GPS choice for Performance Paddling

GPS Question
Recently I was asked for a suggestion for choice of GPS unit.  It’s a tricky one to answer.

I’m not too keen to suggest a specific model, I think it is so much down to personal preference and paddling style. In my reply I try to highlight the thoughts behind my choice. You need to bear in mind that I’m an old-fashioned bloke who just likes things to to work (for me), rather than to be cool, fashionable or the latest model.


I use 2 kinds of GPS:

1) Training

The ‘Sportwatch’ type. This is used in my daily training sessions.

It provides me with a speed readout which is useful for training purposes, and also to give tidal info. The watch also also provides a Heart Rate readout, which is used to structure training sessions.

An added and important feature, is the automatic record of a ‘diary’ of each training session.

2) For ‘Biggies’

The GPS ‘handheld’ type. This is used for my record attempts/long paddles/multi-day expeditions etc.

  • It gives a ‘nav plan’ for my pre-planned ‘optimum route’ during records.
  • It provides a speed readout in order to give tidal/flow info.
  • It is useful for ETA/Distance Covered etc on records, especially later on when I’m tired and mental arithmetic becomes a little fuzzy.
  • It’s sometimes used for present position, but I figure I have got something fairly wrong when I need to resort to that.

This is the GPS criteria I use for my style of paddling/GPS use:
  • It needs to have a memory large enough to record ~ 15hrs paddling. i.e. a min of 10,000 data points – to handle my benchmark of an Anglesey circumnav or an Irish Sea Crossing.
  • It needs to have a ‘Highway Screen’ (Garmin specific?) – I use this extensively when paddling to the pre-set route for records etc. The lack of Highway Screen/Highway Mode is a deal-breaker for me.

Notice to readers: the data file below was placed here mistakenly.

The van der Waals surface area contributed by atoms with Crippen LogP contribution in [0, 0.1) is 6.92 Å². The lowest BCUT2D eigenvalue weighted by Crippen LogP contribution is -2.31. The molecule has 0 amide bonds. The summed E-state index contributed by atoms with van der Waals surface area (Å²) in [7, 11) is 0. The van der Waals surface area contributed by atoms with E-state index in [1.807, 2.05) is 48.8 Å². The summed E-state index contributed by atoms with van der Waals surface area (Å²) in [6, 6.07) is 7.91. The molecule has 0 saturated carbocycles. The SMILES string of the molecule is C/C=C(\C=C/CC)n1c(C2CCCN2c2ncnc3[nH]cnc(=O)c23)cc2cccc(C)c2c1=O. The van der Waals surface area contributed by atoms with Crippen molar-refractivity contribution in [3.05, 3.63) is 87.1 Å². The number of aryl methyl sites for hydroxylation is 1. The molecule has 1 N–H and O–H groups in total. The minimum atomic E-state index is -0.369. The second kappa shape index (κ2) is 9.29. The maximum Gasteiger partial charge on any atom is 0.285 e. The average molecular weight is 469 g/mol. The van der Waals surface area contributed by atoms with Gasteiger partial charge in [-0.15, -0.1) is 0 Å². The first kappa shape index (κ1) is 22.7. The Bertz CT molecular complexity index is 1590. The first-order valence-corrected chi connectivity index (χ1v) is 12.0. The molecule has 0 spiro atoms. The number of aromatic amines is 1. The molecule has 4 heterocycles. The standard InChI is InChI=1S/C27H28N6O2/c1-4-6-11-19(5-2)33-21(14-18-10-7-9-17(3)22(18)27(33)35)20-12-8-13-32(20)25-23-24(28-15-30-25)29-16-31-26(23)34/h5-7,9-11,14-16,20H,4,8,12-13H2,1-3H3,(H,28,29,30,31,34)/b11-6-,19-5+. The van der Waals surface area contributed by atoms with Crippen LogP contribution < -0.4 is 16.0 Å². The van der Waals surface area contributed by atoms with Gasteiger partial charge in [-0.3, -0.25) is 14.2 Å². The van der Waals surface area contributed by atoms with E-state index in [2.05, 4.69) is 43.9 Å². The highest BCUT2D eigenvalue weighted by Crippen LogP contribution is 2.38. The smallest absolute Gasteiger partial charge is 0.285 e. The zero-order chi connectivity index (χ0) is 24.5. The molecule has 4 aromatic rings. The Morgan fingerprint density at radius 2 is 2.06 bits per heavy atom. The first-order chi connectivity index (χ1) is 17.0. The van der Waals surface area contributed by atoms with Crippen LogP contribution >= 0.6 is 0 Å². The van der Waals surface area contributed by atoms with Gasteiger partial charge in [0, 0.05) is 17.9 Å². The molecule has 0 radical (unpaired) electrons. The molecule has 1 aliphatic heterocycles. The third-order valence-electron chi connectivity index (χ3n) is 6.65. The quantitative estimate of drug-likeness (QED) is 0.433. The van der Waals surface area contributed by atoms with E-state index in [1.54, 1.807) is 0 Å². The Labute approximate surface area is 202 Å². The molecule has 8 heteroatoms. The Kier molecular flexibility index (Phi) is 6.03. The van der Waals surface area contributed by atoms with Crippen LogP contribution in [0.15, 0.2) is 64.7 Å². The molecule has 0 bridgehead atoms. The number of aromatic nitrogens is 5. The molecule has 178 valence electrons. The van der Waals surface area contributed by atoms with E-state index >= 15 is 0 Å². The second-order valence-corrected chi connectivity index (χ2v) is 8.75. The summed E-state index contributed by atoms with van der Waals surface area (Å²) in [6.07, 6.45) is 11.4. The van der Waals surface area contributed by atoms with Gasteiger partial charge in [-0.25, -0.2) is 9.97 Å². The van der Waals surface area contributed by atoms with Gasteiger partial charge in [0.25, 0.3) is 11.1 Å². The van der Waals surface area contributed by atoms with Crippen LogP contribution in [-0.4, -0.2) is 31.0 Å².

• It needs to lie-flat on my spraydeck and be mode-changeable/controllable with just one finger in rough water (not one hand – i.e. it needs big buttons on the face of the unit, not the side).
  • No touch screens – they don’t work so well with water or protective cases
  • I have a preference for AA batteries – for me it’s not that unusual to change batteries afloat (though Li-Ion batteries are getting better and are now useable for single day use. My 310XT will manage 12 hrs +. Newer Li-Ion units claim much longer battery life now.)
  • I want as large as screen as possible.
  • I want customisable Data Fields on each screen.
  • I want an option for units in Kts and Nautical Miles.

For me:

  • I don’t need a digital compass – nature provides a battery free version.
  • I don’t need an altimeter (though a barometer/altimeter may be useful on multi-day for weather forecasting.)
  • I don’t need mapping. I use a paper map always. Though GPS mapping is a useful double check when you enter waypoints.
  • I’m not too fussed by Bluetooth or Wi-Fi either, I’m happy to plug a cable in. Though some people say they find these features useful. If you can turn them off (to save battery life) there is no disadvantage to having them I reckon.

I know the Garmin GPS 73 has a Highway Mode, AA batteries and is fairly inexpensive. Though I find the screen a little too small.

Versions of the Garmin GPS 66 seem popular with some paddlers, but it is a little more expensive. I’m not sure if it has Highway Mode.

I bought a GPS 78 a while back, which is the updated GPS76 that I currently use. However I returned it because it didn’t have the Highway Mode I like to use. This may not be important to you, but I use it extensively.


So really I guess I look for a reasonably no-frills unit that is easy to use and to read, even in rough water or when I am fatigued.

The units I currently use are both old versions, and are now out of production. I still choose to use them because I know them inside out, and they have proven reliable and easy to use. They work for me.

Recently I bought a couple of GPS 76S on eBay as backups.  As I said they do it for me, though I am aware they are regarded as old and out of date by most now. It is possible to find very reasonably priced second-hand units for sale online. They might be seen as out-dated but the world is still the same shape.

As I said at the start, the choice of GPS, like so many areas, is a very personal choice. Everyone will have an opinion. My choices are made on the back of 15 years or more of GPS paddling and use on various expeds and records. However you need to make your choice based on your paddling style and needs.